Hep B vaccine — how often?

Originally Published: September 27, 1996 - Last Updated / Reviewed On: November 13, 2009
Share this
Dear Alice,

My adopted son has hepatitis B and D. My family had been vaccinated (Heptavax) prior to the adoption. I have received contradictory information on how often we must be administered the 6 month, 3-shot series of Heptavax vaccinations: I've heard both every 5 years and every 10 years. Can you tell me which — if either — is accurate?

Dad of 3

Dear Dad of 3,

Adoption is a wonderful way to bring someone into your family. Although your son is experiencing the virus, the steps you have taken will offer protection for the rest of your family. The Hepatitis B vaccine is given in three shots. The first shot can be given at any time and the second injection is given at least one month after the first. The third (and last, whew!) injection is given six months after the first injection. According to the Centers for Disease Control, booster shots of the Hep B vaccine are not necessary (FYI, Heptavax-B was discontinued in the United States in 1990, but the currently used Hep B vaccine, Energix-B, is considered to be safe and effective). 

So why all the needles? Hep B is a highly communicable liver infection caused by the hepatitis B virus (HBV). For more information on Hep B and how it is spread, be sure to check out Hepatitis B in the Go Ask Alice! sexual health archives. Hep B is one of six strains of hepatitis — there's also Hep A, C, D, E, and G. The various strains differ in the way they can be transmitted and in severity. Nevertheless, the Hep B vaccine also protects against Hep D infection, which only occurs when a person is already infected with Hepatitis B, according to the Hepatitis B Foundation. Hepatitis A and B are the only strains for which there are vaccines available.

Most people who are infected with Hep B as adults fully recover, but infants and children may be more susceptible to chronic Hepatitis B infection. A chronic infection may result in liver failure, liver cancer, or cirrhosis. Most infants and children with Hep B never develop symptoms, however Hep B symptoms may include:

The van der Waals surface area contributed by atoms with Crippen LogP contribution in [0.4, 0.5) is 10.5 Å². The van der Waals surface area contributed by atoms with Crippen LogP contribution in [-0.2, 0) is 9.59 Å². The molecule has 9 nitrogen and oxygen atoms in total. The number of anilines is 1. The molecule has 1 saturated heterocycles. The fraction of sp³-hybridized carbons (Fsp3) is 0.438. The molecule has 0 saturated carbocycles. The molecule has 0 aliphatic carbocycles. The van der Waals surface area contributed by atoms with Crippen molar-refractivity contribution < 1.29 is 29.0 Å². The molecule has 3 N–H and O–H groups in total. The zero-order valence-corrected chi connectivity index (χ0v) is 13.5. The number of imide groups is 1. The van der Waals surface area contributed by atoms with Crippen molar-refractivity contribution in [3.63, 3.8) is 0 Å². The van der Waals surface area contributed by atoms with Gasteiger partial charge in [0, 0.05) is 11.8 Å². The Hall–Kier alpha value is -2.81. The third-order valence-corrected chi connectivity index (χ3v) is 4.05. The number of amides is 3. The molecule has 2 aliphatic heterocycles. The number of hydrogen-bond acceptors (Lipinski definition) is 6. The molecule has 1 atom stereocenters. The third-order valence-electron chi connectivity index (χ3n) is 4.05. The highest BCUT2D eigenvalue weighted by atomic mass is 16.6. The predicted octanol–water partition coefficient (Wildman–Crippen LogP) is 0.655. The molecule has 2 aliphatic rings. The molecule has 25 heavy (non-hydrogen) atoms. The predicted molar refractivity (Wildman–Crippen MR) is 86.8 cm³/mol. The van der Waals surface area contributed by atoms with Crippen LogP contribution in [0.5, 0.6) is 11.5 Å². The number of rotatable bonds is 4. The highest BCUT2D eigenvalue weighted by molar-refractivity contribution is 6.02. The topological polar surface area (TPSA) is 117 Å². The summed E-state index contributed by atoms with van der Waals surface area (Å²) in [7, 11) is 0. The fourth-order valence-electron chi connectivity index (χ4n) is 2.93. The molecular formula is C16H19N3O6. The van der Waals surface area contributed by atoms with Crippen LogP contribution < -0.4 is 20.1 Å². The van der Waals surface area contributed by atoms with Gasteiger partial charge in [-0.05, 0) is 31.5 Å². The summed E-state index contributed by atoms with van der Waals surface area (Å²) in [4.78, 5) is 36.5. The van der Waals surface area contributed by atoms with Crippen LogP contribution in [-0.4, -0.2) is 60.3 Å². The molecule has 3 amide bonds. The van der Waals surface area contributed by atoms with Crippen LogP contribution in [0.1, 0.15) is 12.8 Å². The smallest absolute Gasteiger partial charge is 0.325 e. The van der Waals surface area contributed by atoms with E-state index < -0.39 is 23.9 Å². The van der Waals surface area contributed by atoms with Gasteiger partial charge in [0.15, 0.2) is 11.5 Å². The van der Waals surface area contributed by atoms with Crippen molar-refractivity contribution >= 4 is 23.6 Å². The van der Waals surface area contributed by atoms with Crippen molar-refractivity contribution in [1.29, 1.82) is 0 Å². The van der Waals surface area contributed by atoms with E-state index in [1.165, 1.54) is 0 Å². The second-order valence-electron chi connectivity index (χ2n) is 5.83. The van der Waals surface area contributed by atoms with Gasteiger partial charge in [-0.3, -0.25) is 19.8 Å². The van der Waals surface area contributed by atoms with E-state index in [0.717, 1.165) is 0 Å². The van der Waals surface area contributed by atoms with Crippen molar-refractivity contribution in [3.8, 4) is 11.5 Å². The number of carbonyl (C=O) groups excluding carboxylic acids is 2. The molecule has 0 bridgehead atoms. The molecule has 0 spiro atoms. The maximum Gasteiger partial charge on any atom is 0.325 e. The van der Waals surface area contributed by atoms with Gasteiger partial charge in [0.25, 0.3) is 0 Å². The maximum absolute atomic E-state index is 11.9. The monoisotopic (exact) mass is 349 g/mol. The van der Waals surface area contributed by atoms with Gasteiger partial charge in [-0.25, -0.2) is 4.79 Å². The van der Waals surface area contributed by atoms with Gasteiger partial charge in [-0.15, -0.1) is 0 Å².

• Loss of appetite
  • Nausea and vomiting
  • Weakness and fatigue
  • Abdominal pain, especially around your liver
  • Dark urine
  • Yellowing of your skin and the whites of your eyes (jaundice)
  • Joint pain
    List adapted from Hepatitis B by the Mayo Clinic.

For children or adults with chronic Hep B, lifelong monitoring of liver function and screening for liver cancer may be necessary. Treatment for chronic Hep B typically includes four types of therapies: Interferon, Lamivudine (Epir-HBV), Adefovir dipivoxil (Hepsera), and Entecavir (Baraclude). Beyond treatment, the following prevention tips may be recommended by a healthcare provider for individuals with Hep B:

  • Avoid or limit alcohol consumption
  • Avoid medications that may cause liver damage, i.e. drugs with acetaminophen
  • Eat a healthy diet (fresh fruits and veggies, whole grains, and lean protein)
  • Exercise regularly
  • Get enough sleep

If you are a student at Columbia, you can make an appointment to get the vaccine by either calling x4-2284 or visiting Open Communicator. You may also want to visit the American Liver Foundation website for more information.

Here's hoping this covers the a, b and c's of the Hepatitis B vaccine,